When Partnerships Bring Animals Home

by Lee Chambers


For years now Dakin has been talking about Dixie dogs (and cats) from southern shelters, as well as the small animals we've taken in (or sent to) other shelters in Massachusetts or New Hampshire.  Why do all these animals get moved around to find new homes in other places?  It's all about doing what's best for them.

It's a fact that pet overpopulation is a reality in southern states.  The northeast has curbed overpopulation through spay/neuter practices, but in other parts of the country it's still an issue.  Spay/neuter services may be too expensive, or offered in facilities hours away.  Unwanted litters are born, and animals end up in overcrowded shelters where euthanasia is sometimes the response to this problem.

How we get transported animals here

When we work with transport partners like Operation Pets Alive (OPA) out of Texas, or Furkids in Georgia, these terrific organizations identify animals that fit Dakin's criteria and comply with Massachusetts laws regarding transports (health certifications, rabies vaccination records, quarantine upon arrival and other requirements).  The partner organization coordinates transports with us that bring animals to Dakin to help us keep pace with the demand for adoptions.  It's a win/win in so many ways.

When it comes to small animals, we sometimes find ourselves with lots of a particular species (guinea pigs, rabbits and rats were recent examples), and struggle to find space for them.  That’s when we reach out to organizations like the MSPCA at Nevins Farm (Methuen, MA), MSPCA-Angell (Boston), or the Humane Societies in Lowell or Swanzey, NH.  Sometimes it becomes a case of bartering, say, if we ask Lowell to take some guinea pigs, but they report that they've got lots of birds, we'll take some of their birds on our trip back.  In 2019 alone, nearly 200 small animals at Dakin were accepted into those partner shelters in Massachusetts and New Hampshire.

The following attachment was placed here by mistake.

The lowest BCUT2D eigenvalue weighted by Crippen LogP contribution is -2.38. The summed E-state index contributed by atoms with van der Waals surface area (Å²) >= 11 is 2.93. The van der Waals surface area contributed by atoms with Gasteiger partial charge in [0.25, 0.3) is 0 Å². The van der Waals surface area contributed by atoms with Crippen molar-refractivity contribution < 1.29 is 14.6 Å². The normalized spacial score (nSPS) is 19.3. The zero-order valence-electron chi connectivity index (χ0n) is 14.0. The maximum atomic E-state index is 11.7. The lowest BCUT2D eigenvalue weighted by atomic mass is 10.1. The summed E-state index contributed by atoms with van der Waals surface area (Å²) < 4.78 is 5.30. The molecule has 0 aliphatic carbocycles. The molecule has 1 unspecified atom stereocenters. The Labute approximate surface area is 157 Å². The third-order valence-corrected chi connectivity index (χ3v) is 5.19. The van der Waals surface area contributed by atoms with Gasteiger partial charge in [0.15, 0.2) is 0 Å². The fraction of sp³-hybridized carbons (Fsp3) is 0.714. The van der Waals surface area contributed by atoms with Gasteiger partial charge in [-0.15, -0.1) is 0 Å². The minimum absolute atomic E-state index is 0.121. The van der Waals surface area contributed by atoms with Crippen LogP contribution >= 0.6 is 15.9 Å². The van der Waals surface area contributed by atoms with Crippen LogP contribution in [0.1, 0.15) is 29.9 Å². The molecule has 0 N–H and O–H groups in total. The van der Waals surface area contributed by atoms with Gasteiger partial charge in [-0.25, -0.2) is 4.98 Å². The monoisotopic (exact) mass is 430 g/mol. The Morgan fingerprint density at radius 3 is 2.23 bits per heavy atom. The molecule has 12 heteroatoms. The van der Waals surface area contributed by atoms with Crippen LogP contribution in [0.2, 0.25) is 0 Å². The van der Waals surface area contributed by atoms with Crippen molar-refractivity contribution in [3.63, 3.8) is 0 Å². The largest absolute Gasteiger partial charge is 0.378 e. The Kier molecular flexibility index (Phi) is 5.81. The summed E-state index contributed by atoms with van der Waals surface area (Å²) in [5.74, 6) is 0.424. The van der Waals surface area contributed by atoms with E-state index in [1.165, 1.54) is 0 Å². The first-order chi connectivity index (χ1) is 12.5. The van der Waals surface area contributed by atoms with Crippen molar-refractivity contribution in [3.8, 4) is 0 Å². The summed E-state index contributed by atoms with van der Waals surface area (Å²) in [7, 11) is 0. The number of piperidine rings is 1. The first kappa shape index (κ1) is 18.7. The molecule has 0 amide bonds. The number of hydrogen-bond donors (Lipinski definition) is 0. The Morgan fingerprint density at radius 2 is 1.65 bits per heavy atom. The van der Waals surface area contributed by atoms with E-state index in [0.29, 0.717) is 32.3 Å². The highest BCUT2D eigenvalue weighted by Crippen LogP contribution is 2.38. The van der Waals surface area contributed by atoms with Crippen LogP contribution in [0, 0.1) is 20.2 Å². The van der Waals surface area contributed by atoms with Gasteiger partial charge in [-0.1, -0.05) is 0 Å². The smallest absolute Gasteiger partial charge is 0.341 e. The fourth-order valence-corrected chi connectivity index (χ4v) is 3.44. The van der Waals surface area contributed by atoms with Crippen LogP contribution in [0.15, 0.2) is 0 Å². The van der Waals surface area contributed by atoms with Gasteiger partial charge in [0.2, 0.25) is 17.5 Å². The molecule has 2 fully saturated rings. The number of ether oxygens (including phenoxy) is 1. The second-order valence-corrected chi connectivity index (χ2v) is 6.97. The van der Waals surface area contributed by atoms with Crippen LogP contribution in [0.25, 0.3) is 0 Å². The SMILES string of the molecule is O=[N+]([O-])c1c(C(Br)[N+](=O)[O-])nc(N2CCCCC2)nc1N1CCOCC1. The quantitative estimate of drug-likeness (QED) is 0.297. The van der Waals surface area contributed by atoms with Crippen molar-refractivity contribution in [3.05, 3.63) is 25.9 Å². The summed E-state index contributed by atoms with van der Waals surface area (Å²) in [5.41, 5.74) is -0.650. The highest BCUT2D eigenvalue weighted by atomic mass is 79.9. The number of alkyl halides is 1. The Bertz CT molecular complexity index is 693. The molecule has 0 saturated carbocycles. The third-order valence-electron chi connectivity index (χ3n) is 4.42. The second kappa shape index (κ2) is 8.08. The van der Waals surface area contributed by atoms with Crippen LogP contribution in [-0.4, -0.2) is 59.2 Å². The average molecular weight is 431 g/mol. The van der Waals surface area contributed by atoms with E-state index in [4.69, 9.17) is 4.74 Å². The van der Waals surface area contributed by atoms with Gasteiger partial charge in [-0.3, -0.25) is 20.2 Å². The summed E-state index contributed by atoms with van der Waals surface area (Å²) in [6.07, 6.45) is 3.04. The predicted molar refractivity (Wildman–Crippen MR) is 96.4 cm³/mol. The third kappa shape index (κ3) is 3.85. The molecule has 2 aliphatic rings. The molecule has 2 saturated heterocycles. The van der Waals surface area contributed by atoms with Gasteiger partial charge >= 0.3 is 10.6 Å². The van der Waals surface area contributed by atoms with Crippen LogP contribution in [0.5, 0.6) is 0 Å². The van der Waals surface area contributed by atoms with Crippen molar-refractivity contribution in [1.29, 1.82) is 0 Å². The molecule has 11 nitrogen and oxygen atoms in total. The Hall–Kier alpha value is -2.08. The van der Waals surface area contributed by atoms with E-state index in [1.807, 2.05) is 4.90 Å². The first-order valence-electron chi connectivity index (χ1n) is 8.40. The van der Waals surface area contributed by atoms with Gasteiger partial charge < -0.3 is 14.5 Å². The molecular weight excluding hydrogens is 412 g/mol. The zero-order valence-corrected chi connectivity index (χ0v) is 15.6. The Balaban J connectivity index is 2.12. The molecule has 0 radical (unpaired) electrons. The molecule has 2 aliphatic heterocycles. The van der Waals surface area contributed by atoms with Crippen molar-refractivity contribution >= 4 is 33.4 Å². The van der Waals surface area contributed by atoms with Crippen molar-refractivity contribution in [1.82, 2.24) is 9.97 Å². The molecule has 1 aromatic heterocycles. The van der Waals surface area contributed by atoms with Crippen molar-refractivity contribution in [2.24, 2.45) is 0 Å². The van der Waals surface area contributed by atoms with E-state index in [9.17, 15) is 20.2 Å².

"It's frequently a trade," says Dakin's Director of Operations Karina King.  "Sometimes we're trying to balance the variety of small pets, so we have what adopters are looking for and we can move them into homes in a reasonable amount of time, which is important.  Local collaboration sustains those relationships.”

An even closer ally is Thomas J. O'Connor Animal Control & Adoption Center in Springfield. According to Karina, "We take animals from TJO when they need help, usually smalls, occasionally cats/kittens, and usually special needs cases like bottle babies."

Locals Come First

While Dakin continues to be involved in transports, our focus remains on serving our local animal population first and foremost.  Dixie transports make up around 12% of our cat/dog intake over the course of a year, and they take place only when we have the space available to them after allocating resources for local animals in need.

While transports currently help southern shelters that have an oversupply of animals and an undersupply of adopters, animal welfare leaders predict a change in the future.  "Today they're (southern shelters) where we were twenty years ago," says Karina.  "We’ve made a lot of progress, but they’re not quite there yet. We’re helping them while they work hard toward the goal of being able to adopt out all their own animals locally."

In the meantime, these transport partnerships have allowed countless animals to find happy futures.  Your support of Dakin Humane Society allows us to keep building bridges for animals who may need to travel a long distance to find their way home.


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